American Minute with Bill Federer Mar. 24 - Rufus King & other Anti-Slavery Leaders
American Minute with Bill Federer
Mar. 24 - Rufus King & other Anti-Slavery Leaders
William Jay, son of the First Supreme Court Chief Justice, helped found
the American Bible Society in 1818, New York City's Anti-Slavery
Society in 1833, and the American Anti-Slavery Society in 1833, drafting
William Jay was the first judge of New York's
Westchester County, 1820 to 1842, but was removed on account of his
strong anti-slavery views.
His son, John Jay, who helped found the Republican Party, was manager of the New York Young Men's Anti-Slavery Society in 1834.
Court Justice Joseph Story helped establish the illegality of the slave
trade in the Amistad case, 1844, which was portrayed in the 1997 movie
"Amistad," directed by Steven Spielberg.
P. Chase coined the slogan of the Free Soil Party, "Free Soil, Free
Labor, Free Men." A prominent member of the new Republican
Party, he was appointed Chief Justice by Lincoln, where he defended so
many escaped slaves that he was nicknamed "Attorney-General of Fugitive
Cassius Marcellus Clay heard William Lloyd Garrison
speak while a student at Yale and became an abolitionist, helping to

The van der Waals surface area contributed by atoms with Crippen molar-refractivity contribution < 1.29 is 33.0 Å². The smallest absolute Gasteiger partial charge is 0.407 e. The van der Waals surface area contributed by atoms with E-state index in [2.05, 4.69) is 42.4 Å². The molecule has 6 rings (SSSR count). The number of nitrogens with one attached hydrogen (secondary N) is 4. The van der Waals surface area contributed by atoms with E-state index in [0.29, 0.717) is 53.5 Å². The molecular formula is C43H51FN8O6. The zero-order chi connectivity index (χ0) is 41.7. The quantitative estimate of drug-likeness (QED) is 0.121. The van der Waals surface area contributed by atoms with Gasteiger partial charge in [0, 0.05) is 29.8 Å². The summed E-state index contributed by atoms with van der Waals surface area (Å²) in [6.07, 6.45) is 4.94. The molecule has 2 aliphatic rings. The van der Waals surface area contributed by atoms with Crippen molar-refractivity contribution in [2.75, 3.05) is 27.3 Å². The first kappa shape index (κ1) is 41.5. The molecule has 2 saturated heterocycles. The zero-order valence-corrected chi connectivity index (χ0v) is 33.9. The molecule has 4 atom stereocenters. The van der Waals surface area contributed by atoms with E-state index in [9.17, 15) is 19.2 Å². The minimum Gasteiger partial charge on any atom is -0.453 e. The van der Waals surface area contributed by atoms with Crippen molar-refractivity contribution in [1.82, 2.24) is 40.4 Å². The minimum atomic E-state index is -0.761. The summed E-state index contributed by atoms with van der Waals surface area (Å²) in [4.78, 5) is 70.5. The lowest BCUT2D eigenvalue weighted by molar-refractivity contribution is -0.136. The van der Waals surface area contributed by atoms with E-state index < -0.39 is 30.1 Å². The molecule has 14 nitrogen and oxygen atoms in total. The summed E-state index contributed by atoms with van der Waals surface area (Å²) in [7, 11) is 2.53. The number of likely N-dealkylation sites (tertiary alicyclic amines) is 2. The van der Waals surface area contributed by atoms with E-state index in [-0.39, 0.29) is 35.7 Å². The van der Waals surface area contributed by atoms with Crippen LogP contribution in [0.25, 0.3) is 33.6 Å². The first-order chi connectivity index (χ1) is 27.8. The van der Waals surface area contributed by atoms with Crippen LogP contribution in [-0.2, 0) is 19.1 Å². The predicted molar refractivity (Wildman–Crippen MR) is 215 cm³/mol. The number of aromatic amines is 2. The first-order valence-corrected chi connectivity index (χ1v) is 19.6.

found the Republican Party. He served three terms as a Kentucky
Representative till he lost due to his strong anti-slavery views.
In 1843, pro-slavery Democrats attacked him and shot him in the chest, but he was able to fight them off with his Bowie knife.
began publishing an anti-slavery newspaper in 1845 called the True
American. He received death threats and had to barricade his newspaper
office doors. A mob broke in and stole his printing equipment.
1849, while making an anti-slavery speech, he was attacked, beaten,
stabbed, and almost shot, till he fought off his attackers.
Marcellus Clay pressured Lincoln to issue the Emancipation
Proclamation. As Minister to Russia, Clay helped negotiate the U.S.
purchase of Alaska.
Another anti-slavery leader was Rufus King, born MARCH 24, 1755.
King was a Harvard graduate who was an aide to General Sullivan during
the Revolutionary War. At 32 years old, Rufus King was one of the
youngest signers of the U.S. Constitution.
He later served as U.S. Minister to England, U.S. Senator from New York, and was a candidate for U.S. President.
In a speech made before the Senate at the time Missouri was petitioning for statehood, Rufus King stated:
hold that all laws or compacts imposing any such condition as slavery
upon any human being are absolutely void because they are contrary to
the law of nature, which is the law of God."
News from AmericanMinute.com
"Not to know what happened before you were born is to be a child forever."- Cicero GET THE BOOK, Change to Chains-the 6,000 year quest for global control
Use the Send to a Colleague link below to tell others about the American Minute or click Join Our Mailing List to sign up. American Minute is a registered trademark. Permission is granted to forward and/or duplicate with acknowledgement to vwww.AmericanMinute.com